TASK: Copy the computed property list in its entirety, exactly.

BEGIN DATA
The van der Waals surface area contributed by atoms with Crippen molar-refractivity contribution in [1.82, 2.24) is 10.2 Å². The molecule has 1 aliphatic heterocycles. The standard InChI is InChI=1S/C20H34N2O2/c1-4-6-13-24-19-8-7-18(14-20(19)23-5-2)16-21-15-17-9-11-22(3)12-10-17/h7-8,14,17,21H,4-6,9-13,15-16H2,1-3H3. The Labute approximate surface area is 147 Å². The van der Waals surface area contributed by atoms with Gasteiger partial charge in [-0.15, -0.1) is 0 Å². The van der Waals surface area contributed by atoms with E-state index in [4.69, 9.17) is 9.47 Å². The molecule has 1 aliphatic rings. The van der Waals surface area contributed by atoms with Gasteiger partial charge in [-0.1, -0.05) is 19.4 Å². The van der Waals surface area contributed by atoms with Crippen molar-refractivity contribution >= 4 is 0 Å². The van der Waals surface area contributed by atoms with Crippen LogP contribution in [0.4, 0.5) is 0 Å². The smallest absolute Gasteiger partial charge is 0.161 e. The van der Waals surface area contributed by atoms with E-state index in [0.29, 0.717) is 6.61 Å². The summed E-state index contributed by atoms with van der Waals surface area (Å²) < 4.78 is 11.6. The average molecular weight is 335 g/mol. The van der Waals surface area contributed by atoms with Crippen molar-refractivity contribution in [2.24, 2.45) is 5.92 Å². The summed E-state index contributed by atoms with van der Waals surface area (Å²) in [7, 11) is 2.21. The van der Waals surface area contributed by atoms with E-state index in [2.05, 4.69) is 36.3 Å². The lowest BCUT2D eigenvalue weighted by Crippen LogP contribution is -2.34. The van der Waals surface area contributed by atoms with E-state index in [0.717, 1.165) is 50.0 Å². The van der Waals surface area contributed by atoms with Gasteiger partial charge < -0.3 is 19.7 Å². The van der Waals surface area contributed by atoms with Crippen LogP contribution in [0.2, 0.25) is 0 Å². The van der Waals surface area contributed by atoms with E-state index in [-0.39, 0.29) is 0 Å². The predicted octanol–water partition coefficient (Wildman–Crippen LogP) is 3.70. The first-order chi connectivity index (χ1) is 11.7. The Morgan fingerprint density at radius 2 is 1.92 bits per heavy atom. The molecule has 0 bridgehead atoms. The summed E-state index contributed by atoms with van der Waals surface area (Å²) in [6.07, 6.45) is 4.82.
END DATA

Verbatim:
The van der Waals surface area contributed by atoms with Crippen molar-refractivity contribution in [1.82, 2.24) is 10.2 Å². The molecule has 1 aliphatic heterocycles. The standard InChI is InChI=1S/C20H34N2O2/c1-4-6-13-24-19-8-7-18(14-20(19)23-5-2)16-21-15-17-9-11-22(3)12-10-17/h7-8,14,17,21H,4-6,9-13,15-16H2,1-3H3. The Labute approximate surface area is 147 Å². The van der Waals surface area contributed by atoms with Gasteiger partial charge in [-0.15, -0.1) is 0 Å². The van der Waals surface area contributed by atoms with E-state index in [4.69, 9.17) is 9.47 Å². The molecule has 1 aliphatic rings. The van der Waals surface area contributed by atoms with Gasteiger partial charge in [-0.1, -0.05) is 19.4 Å². The van der Waals surface area contributed by atoms with Crippen molar-refractivity contribution >= 4 is 0 Å². The van der Waals surface area contributed by atoms with Crippen LogP contribution in [0.4, 0.5) is 0 Å². The smallest absolute Gasteiger partial charge is 0.161 e. The van der Waals surface area contributed by atoms with E-state index in [0.29, 0.717) is 6.61 Å². The summed E-state index contributed by atoms with van der Waals surface area (Å²) < 4.78 is 11.6. The average molecular weight is 335 g/mol. The van der Waals surface area contributed by atoms with Crippen molar-refractivity contribution in [2.24, 2.45) is 5.92 Å². The summed E-state index contributed by atoms with van der Waals surface area (Å²) in [7, 11) is 2.21. The van der Waals surface area contributed by atoms with E-state index in [2.05, 4.69) is 36.3 Å². The lowest BCUT2D eigenvalue weighted by Crippen LogP contribution is -2.34. The van der Waals surface area contributed by atoms with E-state index in [0.717, 1.165) is 50.0 Å². The van der Waals surface area contributed by atoms with Gasteiger partial charge < -0.3 is 19.7 Å². The van der Waals surface area contributed by atoms with Crippen LogP contribution in [0.2, 0.25) is 0 Å². The van der Waals surface area contributed by atoms with E-state index in [-0.39, 0.29) is 0 Å². The predicted octanol–water partition coefficient (Wildman–Crippen LogP) is 3.70. The first-order chi connectivity index (χ1) is 11.7. The Morgan fingerprint density at radius 2 is 1.92 bits per heavy atom. The molecule has 0 bridgehead atoms. The summed E-state index contributed by atoms with van der Waals surface area (Å²) in [6.07, 6.45) is 4.82.